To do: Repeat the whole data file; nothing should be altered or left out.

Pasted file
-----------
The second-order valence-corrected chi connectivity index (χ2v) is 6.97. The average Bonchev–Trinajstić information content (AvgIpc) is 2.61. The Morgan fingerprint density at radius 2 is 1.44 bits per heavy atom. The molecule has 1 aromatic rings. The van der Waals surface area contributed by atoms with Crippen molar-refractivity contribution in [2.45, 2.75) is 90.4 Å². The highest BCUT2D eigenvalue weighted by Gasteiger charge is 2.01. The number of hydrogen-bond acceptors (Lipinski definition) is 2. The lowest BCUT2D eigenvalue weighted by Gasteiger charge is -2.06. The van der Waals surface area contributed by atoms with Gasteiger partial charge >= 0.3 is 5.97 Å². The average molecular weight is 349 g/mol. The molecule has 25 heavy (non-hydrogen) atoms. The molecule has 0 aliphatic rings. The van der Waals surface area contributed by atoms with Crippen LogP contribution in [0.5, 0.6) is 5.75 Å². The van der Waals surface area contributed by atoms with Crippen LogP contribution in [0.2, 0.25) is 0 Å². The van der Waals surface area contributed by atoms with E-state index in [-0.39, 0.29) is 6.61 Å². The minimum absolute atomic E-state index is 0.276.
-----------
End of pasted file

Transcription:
The second-order valence-corrected chi connectivity index (χ2v) is 6.97. The average Bonchev–Trinajstić information content (AvgIpc) is 2.61. The Morgan fingerprint density at radius 2 is 1.44 bits per heavy atom. The molecule has 1 aromatic rings. The van der Waals surface area contributed by atoms with Crippen molar-refractivity contribution in [2.45, 2.75) is 90.4 Å². The highest BCUT2D eigenvalue weighted by Gasteiger charge is 2.01. The number of hydrogen-bond acceptors (Lipinski definition) is 2. The lowest BCUT2D eigenvalue weighted by Gasteiger charge is -2.06. The van der Waals surface area contributed by atoms with Gasteiger partial charge >= 0.3 is 5.97 Å². The average molecular weight is 349 g/mol. The molecule has 25 heavy (non-hydrogen) atoms. The molecule has 0 aliphatic rings. The van der Waals surface area contributed by atoms with Crippen LogP contribution in [0.5, 0.6) is 5.75 Å². The van der Waals surface area contributed by atoms with Crippen LogP contribution in [0.2, 0.25) is 0 Å². The van der Waals surface area contributed by atoms with E-state index in [-0.39, 0.29) is 6.61 Å². The minimum absolute atomic E-state index is 0.276.